Coding

Texas Cracks Down on Coding Bootcamps

Coding bootcamps, or accelerated computer programming schools, are increasing in number across the nation. They are popular alternatives to brick-and-mortar institutions, especially among millennial students who want to enter computer engineering and related fields of work. However, the Texas Workforce Commission (TWC) argues that these schools are poorly regulated and have skirted state oversight for years.

According to reporting from the Dallas Business Journal (DBJ), the commission “has been getting tough on code schools.” TWC has sent letters to at least 10 coding bootcamps in Austin since summer. The letters informed coding bootcamps like Coding Dojo, DevMountain and Austin Coding Academy that they had been operating outside Texas business laws for some years, according to DBJ.

Furthermore, the letters offered guidance for coding bootcamps to legally operate within Texas. First, they need to obtain a Certificate of Approval to comply with Texas Education Code Section 132.051, or receive an exemption from these regulations from TWC. Bootcamps were asked to apply for a Certificate of Approval within 60 days of receiving the letter, otherwise they would incur fees ranging from $1,100 to $3,300, depending on school size. TWC also warned that unlicensed schools are liable to refund tuition costs for any students who file complaints with the agency.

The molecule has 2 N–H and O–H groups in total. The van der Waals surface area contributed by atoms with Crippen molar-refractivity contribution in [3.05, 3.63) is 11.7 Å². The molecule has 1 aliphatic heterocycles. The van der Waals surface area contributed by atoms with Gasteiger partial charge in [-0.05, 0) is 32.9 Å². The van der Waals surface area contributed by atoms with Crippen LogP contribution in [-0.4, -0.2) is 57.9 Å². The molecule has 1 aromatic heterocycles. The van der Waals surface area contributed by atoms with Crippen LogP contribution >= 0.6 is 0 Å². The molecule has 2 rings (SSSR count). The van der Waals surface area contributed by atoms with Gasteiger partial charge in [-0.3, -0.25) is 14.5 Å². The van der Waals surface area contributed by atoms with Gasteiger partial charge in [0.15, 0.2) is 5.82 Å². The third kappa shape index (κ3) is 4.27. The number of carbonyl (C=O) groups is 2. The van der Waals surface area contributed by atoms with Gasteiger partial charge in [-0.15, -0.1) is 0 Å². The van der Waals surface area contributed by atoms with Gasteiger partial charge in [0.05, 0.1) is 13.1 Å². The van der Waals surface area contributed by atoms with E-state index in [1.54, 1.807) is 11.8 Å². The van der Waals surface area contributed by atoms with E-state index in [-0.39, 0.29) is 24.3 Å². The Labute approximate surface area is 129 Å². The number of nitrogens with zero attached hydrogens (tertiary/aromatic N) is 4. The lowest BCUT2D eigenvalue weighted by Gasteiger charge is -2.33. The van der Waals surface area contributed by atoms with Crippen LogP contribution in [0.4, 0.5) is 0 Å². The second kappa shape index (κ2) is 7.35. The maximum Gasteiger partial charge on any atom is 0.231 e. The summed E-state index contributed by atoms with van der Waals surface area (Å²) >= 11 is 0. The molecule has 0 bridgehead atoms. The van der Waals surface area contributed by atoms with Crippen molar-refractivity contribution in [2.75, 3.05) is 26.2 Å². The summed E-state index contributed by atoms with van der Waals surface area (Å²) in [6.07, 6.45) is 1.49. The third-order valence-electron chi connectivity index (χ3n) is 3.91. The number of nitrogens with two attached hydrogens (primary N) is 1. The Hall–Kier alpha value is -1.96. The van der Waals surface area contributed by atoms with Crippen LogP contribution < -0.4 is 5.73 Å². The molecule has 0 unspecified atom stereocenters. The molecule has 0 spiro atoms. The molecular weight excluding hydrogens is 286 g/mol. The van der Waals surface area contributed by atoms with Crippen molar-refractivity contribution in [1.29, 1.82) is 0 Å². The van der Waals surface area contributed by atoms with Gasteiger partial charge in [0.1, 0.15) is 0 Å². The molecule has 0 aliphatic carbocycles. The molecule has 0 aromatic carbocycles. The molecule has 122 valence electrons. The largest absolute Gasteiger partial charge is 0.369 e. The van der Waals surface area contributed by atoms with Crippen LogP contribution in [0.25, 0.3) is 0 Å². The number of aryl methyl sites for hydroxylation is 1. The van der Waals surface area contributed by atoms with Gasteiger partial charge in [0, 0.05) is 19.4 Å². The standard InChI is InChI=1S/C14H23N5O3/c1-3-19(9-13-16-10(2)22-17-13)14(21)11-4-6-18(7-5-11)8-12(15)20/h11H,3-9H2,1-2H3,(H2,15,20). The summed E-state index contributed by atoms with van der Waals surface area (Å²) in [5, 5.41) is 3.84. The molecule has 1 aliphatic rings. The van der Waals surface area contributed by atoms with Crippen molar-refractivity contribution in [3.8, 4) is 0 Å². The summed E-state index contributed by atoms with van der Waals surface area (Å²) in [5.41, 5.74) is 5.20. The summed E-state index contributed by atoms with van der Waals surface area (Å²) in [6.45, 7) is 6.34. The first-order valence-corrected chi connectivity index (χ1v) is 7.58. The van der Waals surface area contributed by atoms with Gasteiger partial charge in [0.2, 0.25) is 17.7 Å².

Although coding bootcamps are by no means inexpensive — typically costing $15,000 to $20,000 — the promise of landing a job after completing just 8-12 weeks of classes makes the programs an attractive option for professionals looking to change careers. And, according to a recent survey of more than 1,000 bootcamp graduates, 73 percent are working full-time in jobs that utilize the skills acquired in the bootcamps. This may be why the coding school community in Texas is continuously growing, with approximately 12 bootcamps (37 courses) in Austin and 10 bootcamps (28 courses) in Dallas, according to Course Report.A PDF version of the TWC letters can be viewed here.

Update: Coding Dojo has informed Campus Technology that it received approval from the Texas Workforce Commission on Dec. 22, 2016. 

About the Author

Sri Ravipati is Web producer for THE Journal and Campus Technology. She can be reached at sravipati@1105media.com.

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